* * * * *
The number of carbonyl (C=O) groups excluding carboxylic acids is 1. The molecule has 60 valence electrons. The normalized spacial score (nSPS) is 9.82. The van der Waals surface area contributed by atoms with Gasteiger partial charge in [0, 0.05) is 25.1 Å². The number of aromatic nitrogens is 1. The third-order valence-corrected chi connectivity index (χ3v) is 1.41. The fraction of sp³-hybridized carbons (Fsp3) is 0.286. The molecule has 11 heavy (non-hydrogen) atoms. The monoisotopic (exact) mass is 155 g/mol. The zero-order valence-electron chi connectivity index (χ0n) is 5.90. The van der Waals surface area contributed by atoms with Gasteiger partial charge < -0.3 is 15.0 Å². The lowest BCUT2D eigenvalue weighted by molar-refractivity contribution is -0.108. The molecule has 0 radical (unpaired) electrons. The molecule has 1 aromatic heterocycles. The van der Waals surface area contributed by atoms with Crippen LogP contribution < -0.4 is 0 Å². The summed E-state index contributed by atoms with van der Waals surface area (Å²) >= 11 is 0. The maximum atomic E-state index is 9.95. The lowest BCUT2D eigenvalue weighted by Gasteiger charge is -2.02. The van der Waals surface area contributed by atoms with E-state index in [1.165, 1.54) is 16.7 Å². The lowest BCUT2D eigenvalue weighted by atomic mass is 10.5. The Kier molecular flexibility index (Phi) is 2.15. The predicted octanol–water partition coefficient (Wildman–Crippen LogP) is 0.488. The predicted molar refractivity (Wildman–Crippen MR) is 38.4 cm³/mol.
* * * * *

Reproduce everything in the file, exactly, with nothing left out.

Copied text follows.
The number of carbonyl (C=O) groups excluding carboxylic acids is 1. The molecule has 60 valence electrons. The normalized spacial score (nSPS) is 9.82. The van der Waals surface area contributed by atoms with Gasteiger partial charge in [0, 0.05) is 25.1 Å². The number of aromatic nitrogens is 1. The third-order valence-corrected chi connectivity index (χ3v) is 1.41. The fraction of sp³-hybridized carbons (Fsp3) is 0.286. The molecule has 11 heavy (non-hydrogen) atoms. The monoisotopic (exact) mass is 155 g/mol. The zero-order valence-electron chi connectivity index (χ0n) is 5.90. The van der Waals surface area contributed by atoms with Gasteiger partial charge < -0.3 is 15.0 Å². The lowest BCUT2D eigenvalue weighted by molar-refractivity contribution is -0.108. The molecule has 0 radical (unpaired) electrons. The molecule has 1 aromatic heterocycles. The van der Waals surface area contributed by atoms with Crippen LogP contribution < -0.4 is 0 Å². The summed E-state index contributed by atoms with van der Waals surface area (Å²) >= 11 is 0. The maximum atomic E-state index is 9.95. The lowest BCUT2D eigenvalue weighted by Gasteiger charge is -2.02. The van der Waals surface area contributed by atoms with E-state index in [1.165, 1.54) is 16.7 Å². The lowest BCUT2D eigenvalue weighted by atomic mass is 10.5. The Kier molecular flexibility index (Phi) is 2.15. The predicted octanol–water partition coefficient (Wildman–Crippen LogP) is 0.488. The predicted molar refractivity (Wildman–Crippen MR) is 38.4 cm³/mol.